Portrait exhibition celebrates staff and patients in healthcare research
A new series of portraits documenting researchers and patients involved in healthcare research has been unveiled in an online photography exhibition.
Imperial College Academic Health Science Centre (AHSC) has launched a new gallery of portraits called ‘Humans of health research,’ showing staff and patients involved in research across the AHSC.
Imperial College AHSC is a strategic university-NHS partnership that aims to accelerate the translation of scientific breakthroughs into new ways to improve patient care and maintain the health of the public. Its members are Imperial College Healthcare NHS Trust, The Royal Marsden NHS Foundation Trust, The Institute of Cancer Research and Chelsea and Westminster Hospital NHS Foundation Trust.
Over the last two years, research and clinical work led by AHSC partners has had a significant impact on a national and global scale. This work includes developing a rapid test for Covid-19 to diagnose the virus in hospitals, leading clinical trials to treat critically ill patients with steroids and working with NHS partners to vaccinate healthcare workers.
The AHSC’s photography exhibition showcases NHS staff from across the partnership working in a range of medical specialities and roles, alongside their patients who have benefited from the research work.
Each portrait features interviews with the subjects who talk about why they do research, key highlights, and advice for future researchers. Patients also talk about the reasons why they got involved in research, their experiences, and how these have changed their health and lives.
Three portraits and accompanying interviews will be published every month on the Imperial Stories platform as part of a year-long online exhibition. The team behind it hope to inspire healthcare staff and patients in the AHSC and beyond to get involved with research.
The first set of portraits and interviews features Professor Hashim Ahmed, consultant urological surgeon at Imperial College Healthcare NHS Trust and chair of urology in the department of surgery and cancer at Imperial College London. His research focuses on prostate cancer diagnosis, imaging, biopsy and minimally invasive therapies.
Commenting on his journey into research, Professor Ahmed said: “I wanted to make a difference to not only the patients I saw, but for patients who you don’t see and generations to come. If I could offer some advice to new researchers is that you can have a great career in this field. You need real drive, hunger and lots of ideas to succeed. You can create a legacy and make a difference beyond your immediate patients through research.”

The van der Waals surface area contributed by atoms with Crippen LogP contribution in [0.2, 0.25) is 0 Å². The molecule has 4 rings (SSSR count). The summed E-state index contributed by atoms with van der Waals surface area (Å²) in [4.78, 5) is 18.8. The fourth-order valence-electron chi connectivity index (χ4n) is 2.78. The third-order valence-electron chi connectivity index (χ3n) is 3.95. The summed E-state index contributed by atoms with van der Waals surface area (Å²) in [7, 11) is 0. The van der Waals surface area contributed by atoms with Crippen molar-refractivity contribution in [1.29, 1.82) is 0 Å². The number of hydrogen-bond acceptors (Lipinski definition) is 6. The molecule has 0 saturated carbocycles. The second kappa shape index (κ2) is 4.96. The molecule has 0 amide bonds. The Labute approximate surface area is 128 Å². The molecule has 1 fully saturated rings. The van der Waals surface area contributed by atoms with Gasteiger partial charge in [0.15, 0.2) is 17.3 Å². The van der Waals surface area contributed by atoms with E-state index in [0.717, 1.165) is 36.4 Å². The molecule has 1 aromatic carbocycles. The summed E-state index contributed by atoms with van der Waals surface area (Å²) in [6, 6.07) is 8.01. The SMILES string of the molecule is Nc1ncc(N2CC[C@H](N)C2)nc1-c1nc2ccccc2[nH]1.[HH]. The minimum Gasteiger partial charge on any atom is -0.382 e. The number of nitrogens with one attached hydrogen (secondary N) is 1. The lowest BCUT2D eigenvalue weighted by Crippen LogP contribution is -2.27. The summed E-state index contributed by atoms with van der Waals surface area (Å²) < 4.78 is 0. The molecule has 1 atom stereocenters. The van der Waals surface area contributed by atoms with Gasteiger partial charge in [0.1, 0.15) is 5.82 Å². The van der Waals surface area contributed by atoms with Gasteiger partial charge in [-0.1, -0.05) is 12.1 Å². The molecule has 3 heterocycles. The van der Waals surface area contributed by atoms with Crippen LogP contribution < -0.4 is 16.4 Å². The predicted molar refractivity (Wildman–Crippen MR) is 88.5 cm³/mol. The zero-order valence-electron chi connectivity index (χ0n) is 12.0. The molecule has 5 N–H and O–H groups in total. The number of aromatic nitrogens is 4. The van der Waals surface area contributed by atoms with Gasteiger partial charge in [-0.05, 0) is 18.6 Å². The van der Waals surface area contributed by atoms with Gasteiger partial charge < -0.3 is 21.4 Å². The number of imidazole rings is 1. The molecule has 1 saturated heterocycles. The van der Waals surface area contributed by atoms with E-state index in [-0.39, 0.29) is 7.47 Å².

The first gallery of images also features Cielito Canjela, Advanced Research Nurse Practitioner at Chelsea and Westminster Hospital NHS Foundation Trust and Research Postgraduate at the National Heart and Lung Institute at Imperial College London, with Jilly Ellis.
Jilly was diagnosed with asthma – a common lung condition that causes breathing problems – 15 years ago and took part in the Targets of Bronchial Thermoplasty in Severe Asthma (TASMA) clinical trial led by experts at Imperial College London, Chelsea and Westminster Hospital NHS Foundation Trust and the Royal Brompton NHS Foundation Trust.
Professor Jonathan Weber, Director of Imperial College Academic Health Science Centre, said: “Research is a key mission of Imperial College AHSC. We are focused on delivering work that drives improvements in health outcomes of our patients and populations.
“The Covid-19 pandemic highlighted how crucial research has been to developing vaccines, treatments and learning about the virus.
“Of course, the scope of our work and its impact goes beyond the COVID-19 pandemic.
“We have made significant advances in a range of other disease areas such as cancer, cardiovascular disease and metabolic medicine. Our staff’s research work in partnership with patients and healthy volunteers has been central in helping to save lives and change health practice.
“This exhibition celebrates the wide variety of staff and patients engaged in research, from midwives to consultants, working to make vital changes in our healthcare system. It is inspiring to hear from patients who have enrolled onto clinical trials and helped us to design more effective studies. I’ve found it moving to read how research has changed their lives.
“I hope people who view these photos and read everyone’s stories will be encouraged to take part in our vital research work.”